Anniversary of Rana Plaza tragedy raises questions around supply chain transparency

24 April 2014 | Rebecca Taylor

Rebecca Taylor, business development manager at Responsible Trade WorldwideIn a consumer-driven marketplace, where fashion is fast and the demand for cheap, on-trend clothing is ever-increasing, there is an evident lack of transparency throughout the fashion supply chain.

Today's Fashion Revolution Day marks the year anniversary of the Rana Plaza garment factory disaster in Dhaka, Bangladesh where 1,133 workers lost their lives and the rest of the world was shocked into taking a step towards a greater sense of supply chain awareness.

The tragedy encouraged many to make a human connection with the woman or child who sewed the seams of their clothes and raised the question: “Where do my clothes come from?”

Are we content to keep buying fast fashion at a steal, indifferent to where our clothes come from, or does a tragic event like the one in Bangladesh empower consumers by educating them and encouraging them to challenge retailers?

Many high street brands are facing up to the shocking realities of a high demand supply chain and can no longer be afraid of the truth. By working collaboratively with suppliers and relieving the pressure put on them to deliver high volumes, working conditions and labour rights will improve.

Surprisingly, alongside award-winning ethical brands such as Honest By, Mantis World and JD Williams, some traditional giants like Primark, Tesco and Zara are making a real commitment to responsible fashion. Primark was one of the few retailers to own up to using Rana Plaza for garment production and was praised by NGOs and ethics campaigners for getting a team to Dhaka, producing a credible compensation scheme, and working with unions and agencies to provide immediate food aid.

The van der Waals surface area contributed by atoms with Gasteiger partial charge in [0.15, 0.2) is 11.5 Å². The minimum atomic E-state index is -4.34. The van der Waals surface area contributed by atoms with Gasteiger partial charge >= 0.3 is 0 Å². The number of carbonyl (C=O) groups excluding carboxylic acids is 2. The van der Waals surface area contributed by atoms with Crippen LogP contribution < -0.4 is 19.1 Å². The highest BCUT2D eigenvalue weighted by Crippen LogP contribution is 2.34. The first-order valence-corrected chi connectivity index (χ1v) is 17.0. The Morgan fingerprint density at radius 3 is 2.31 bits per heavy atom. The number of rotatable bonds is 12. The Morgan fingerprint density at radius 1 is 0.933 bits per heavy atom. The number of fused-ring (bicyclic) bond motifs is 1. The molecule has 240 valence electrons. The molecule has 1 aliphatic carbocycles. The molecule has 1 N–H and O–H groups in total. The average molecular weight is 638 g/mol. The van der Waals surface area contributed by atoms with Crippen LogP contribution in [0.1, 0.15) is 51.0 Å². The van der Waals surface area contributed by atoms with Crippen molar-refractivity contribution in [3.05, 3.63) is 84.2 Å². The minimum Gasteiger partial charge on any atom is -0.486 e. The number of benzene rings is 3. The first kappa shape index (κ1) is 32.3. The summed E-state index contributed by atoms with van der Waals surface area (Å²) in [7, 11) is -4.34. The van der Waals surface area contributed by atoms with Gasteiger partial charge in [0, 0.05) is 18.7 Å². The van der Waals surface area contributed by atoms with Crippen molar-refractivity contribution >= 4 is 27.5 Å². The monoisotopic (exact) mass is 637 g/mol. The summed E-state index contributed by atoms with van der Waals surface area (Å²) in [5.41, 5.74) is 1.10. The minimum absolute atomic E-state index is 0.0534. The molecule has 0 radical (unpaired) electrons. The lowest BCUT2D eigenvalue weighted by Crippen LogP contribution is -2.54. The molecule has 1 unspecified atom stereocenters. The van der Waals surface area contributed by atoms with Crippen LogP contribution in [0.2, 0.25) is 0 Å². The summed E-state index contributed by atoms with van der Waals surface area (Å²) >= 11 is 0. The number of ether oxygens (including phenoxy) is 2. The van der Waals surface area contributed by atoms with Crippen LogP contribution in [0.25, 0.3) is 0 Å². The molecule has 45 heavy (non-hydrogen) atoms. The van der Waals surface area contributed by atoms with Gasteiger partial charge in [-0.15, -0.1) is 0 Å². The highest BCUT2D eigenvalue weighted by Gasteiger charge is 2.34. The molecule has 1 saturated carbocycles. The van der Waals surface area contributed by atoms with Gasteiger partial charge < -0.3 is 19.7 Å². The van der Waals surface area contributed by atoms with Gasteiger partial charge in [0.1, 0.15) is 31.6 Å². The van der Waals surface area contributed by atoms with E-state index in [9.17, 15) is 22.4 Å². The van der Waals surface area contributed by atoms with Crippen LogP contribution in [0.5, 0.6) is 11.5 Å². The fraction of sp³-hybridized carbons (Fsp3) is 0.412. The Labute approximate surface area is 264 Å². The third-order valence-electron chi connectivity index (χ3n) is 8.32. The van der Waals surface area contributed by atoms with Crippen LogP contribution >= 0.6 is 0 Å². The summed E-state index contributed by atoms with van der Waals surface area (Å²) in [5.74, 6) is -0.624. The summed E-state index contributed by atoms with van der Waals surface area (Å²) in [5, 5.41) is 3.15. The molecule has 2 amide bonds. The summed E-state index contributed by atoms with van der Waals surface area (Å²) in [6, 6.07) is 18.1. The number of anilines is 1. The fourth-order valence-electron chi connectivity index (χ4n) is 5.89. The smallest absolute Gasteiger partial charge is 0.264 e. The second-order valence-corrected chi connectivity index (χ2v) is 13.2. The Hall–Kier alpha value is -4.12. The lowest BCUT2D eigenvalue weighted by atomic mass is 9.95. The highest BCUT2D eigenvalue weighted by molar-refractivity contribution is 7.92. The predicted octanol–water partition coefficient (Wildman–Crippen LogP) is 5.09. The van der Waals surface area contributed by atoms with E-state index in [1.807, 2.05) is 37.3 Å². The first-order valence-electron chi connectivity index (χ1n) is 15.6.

Beyond the pure devastation of such events, there has been a notable shift in how the fashion industry as a whole regards global supply chains. Retailers and supporting stakeholders are seeking greater transparency around the conditions in which our consumer goods are produced, looking to those who experience the reality of the conditions each day, the worker, as the most valuable resource in the supply chain.

We can no longer be afraid of the truth. True change can only be made by identifying the root cause of the issues and beginning the journey of fixing them. Assessment tools, such as the one developed by Responsible Trade Worldwide, enable organisations to shine a light on their practices and processes.

Responsible Trade Worldwide are focused on encouraging organisations to go beyond compliance and to listen and act on the feedback of their workforce. The objective here is to create an ethical and transparent supply chain which will hopefully become the norm.

So the next time you get dressed, spare a thought for the hands your garments have passed through on their journey to your wardrobe.

Do you know where your clothes have come from? 

☛ Rebecca Taylor is head of research at Responsible Trade Worldwide.

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